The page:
R392 receiver

R392/URR HF Receiver

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General Description

The R392 is a communications receiver used by the US Army after 1954. It is normally used with the T-195 transmitter as the AN/GRC-19 for use on vehicles or in a portable station capacity. The set has many common features of the Collins R390/R391 series. (Even though it is a mobile receiver it weighs 52 pounds and is almost as heavy as the other sets!)

Technical Data

The set is a multi-conversion superheterodyne tuning from 500kc to 32 mc/s. The conversion scheme varies according to the frequency ranges selected. It features a supply voltage of 28vdc, using series string heaters as well as numerous 28v filament tubes. Rather unusually, the high tension is derived directly from the 28v supply line. As is the usual practice with this receiver series, the set effectively comprises 31 bands, each 1 mc wide. There is no provision to tune the frequency range 0 - 500kc, although the dial indicates this.

Radio Receiver R392/URR is capable of very high performance. It is mechanically very complex as is usual for many post war Collins military designs. The set uses many locally unobtainable tubes and has the potential to be a difficult piece of equipment to maintain. There are several removable modules including a precision PTO (Permeable Tuned Oscillator) as the main frequency tuning component. All other coils are tuned by ferrite slugs connected to a bar (slug rack) which simultaneously tunes all coils. The slugs are used to tune the inductors (instead of a tuning capacitor) to give a linear frequency response. The two main frequency tuning knobs are connected to mechanical digital counters to indicate megacycles and kilocycles, each separately controllable.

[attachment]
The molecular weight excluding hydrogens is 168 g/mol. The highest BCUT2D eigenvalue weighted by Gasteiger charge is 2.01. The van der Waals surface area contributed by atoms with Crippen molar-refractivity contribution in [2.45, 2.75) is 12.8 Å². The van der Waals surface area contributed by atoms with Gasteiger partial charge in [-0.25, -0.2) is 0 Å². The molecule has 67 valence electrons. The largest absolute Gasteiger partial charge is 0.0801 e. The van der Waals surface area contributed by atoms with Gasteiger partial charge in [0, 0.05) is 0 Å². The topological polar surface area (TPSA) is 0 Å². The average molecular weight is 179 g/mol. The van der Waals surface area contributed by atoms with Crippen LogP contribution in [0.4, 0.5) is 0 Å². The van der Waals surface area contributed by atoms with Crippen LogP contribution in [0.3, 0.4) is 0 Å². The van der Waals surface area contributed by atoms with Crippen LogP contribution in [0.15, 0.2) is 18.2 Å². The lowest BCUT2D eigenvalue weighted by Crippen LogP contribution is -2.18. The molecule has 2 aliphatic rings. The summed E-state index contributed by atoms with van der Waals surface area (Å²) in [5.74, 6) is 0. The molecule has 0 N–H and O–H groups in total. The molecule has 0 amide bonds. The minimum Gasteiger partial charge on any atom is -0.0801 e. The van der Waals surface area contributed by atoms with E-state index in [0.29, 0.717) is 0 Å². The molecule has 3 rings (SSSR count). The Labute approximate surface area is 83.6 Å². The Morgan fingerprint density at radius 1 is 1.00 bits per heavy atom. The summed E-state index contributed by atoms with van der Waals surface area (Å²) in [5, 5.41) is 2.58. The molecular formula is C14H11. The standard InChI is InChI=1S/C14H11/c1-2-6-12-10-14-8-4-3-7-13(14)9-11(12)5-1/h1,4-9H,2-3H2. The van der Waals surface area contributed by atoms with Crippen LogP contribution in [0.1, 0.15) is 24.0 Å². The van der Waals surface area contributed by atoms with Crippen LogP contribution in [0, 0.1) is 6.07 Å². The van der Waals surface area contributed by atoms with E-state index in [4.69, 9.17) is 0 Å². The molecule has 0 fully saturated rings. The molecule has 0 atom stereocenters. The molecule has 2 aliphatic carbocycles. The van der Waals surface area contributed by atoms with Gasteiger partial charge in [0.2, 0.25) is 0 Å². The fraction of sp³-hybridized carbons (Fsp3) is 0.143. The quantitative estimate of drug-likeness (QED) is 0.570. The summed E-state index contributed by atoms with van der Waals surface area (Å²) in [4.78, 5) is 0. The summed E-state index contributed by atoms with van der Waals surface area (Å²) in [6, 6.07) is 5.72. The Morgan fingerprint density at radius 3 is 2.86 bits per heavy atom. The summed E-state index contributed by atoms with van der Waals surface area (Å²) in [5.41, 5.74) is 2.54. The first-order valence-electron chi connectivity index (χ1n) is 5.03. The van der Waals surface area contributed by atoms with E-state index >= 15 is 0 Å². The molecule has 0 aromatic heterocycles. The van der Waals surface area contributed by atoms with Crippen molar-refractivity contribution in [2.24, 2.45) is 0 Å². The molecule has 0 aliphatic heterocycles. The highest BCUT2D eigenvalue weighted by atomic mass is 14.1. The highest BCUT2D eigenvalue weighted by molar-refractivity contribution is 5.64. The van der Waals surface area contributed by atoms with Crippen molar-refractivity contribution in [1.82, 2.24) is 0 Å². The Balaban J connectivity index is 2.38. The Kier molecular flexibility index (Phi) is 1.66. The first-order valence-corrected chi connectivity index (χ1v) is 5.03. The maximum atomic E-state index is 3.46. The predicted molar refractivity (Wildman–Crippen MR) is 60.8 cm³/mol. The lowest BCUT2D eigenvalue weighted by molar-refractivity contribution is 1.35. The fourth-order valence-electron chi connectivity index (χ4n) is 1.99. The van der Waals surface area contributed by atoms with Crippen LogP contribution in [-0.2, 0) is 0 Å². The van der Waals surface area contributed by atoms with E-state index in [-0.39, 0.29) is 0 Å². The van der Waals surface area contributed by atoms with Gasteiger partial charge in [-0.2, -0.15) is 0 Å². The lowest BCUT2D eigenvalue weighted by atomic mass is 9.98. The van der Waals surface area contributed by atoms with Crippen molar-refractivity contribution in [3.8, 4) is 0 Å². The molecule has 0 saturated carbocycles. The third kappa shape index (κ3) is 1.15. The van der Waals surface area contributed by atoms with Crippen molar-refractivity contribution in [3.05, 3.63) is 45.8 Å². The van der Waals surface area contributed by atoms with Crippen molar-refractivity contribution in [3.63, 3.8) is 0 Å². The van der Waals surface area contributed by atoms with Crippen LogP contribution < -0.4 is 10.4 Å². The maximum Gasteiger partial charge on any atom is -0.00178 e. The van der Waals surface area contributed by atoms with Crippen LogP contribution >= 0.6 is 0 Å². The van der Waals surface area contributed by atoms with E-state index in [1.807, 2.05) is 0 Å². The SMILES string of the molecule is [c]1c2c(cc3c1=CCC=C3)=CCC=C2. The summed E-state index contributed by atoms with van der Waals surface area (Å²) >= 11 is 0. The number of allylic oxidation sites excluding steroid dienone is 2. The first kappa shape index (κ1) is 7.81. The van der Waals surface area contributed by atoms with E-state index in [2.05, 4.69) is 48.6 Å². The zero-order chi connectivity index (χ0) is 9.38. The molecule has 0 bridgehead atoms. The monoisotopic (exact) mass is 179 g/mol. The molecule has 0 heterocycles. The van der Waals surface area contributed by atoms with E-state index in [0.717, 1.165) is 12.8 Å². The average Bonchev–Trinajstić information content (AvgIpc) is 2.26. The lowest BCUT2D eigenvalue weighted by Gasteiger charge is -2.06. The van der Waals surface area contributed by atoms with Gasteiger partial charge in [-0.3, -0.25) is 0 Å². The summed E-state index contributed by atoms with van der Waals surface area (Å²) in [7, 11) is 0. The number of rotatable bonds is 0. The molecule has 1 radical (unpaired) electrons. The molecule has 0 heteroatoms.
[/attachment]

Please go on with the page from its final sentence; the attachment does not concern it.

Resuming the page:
The R392 to the best of my knowledge has never been used by our armed services. The display set was brought into the country by a visiting American. The set does not have provision for SSB, although riding the RF/AF controls enable SSB to be decoded on CW. The set would be suitable for short wave listeners equipped with heavy duty tables! Audio output is at 600 ohms and quite adequately drives a speaker. There is also headphone output available. Power input is 28 vdc at 4 amps.

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© Ian O'Toole, 2009. Page created: 28/04/03 Last updated: 4/12/2009